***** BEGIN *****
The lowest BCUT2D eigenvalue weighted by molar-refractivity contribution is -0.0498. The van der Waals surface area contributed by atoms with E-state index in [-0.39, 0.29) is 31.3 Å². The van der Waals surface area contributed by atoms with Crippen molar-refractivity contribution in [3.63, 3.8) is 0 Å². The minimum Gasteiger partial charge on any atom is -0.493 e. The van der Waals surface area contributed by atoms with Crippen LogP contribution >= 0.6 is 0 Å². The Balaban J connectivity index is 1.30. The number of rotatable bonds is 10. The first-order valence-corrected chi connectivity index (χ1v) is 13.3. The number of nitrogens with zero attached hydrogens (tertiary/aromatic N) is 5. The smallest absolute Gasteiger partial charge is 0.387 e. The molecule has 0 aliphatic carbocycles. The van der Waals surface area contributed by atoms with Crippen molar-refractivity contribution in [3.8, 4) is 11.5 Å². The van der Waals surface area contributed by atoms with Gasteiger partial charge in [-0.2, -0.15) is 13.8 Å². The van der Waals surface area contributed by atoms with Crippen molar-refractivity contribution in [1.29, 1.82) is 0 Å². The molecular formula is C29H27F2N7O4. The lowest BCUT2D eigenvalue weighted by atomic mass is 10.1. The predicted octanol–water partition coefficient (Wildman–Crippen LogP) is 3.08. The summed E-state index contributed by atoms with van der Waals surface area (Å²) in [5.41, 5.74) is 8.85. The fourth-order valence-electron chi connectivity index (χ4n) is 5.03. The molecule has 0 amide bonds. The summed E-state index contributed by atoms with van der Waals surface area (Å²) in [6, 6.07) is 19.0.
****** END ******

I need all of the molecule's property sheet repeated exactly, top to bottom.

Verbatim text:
The lowest BCUT2D eigenvalue weighted by molar-refractivity contribution is -0.0498. The van der Waals surface area contributed by atoms with E-state index in [-0.39, 0.29) is 31.3 Å². The van der Waals surface area contributed by atoms with Crippen molar-refractivity contribution in [3.63, 3.8) is 0 Å². The minimum Gasteiger partial charge on any atom is -0.493 e. The van der Waals surface area contributed by atoms with Crippen LogP contribution >= 0.6 is 0 Å². The Balaban J connectivity index is 1.30. The number of rotatable bonds is 10. The first-order valence-corrected chi connectivity index (χ1v) is 13.3. The number of nitrogens with zero attached hydrogens (tertiary/aromatic N) is 5. The smallest absolute Gasteiger partial charge is 0.387 e. The molecule has 0 aliphatic carbocycles. The van der Waals surface area contributed by atoms with Crippen molar-refractivity contribution in [3.8, 4) is 11.5 Å². The van der Waals surface area contributed by atoms with Gasteiger partial charge in [-0.2, -0.15) is 13.8 Å². The van der Waals surface area contributed by atoms with Crippen molar-refractivity contribution in [1.29, 1.82) is 0 Å². The molecular formula is C29H27F2N7O4. The lowest BCUT2D eigenvalue weighted by atomic mass is 10.1. The predicted octanol–water partition coefficient (Wildman–Crippen LogP) is 3.08. The summed E-state index contributed by atoms with van der Waals surface area (Å²) in [5.41, 5.74) is 8.85. The fourth-order valence-electron chi connectivity index (χ4n) is 5.03. The molecule has 0 amide bonds. The summed E-state index contributed by atoms with van der Waals surface area (Å²) in [6, 6.07) is 19.0.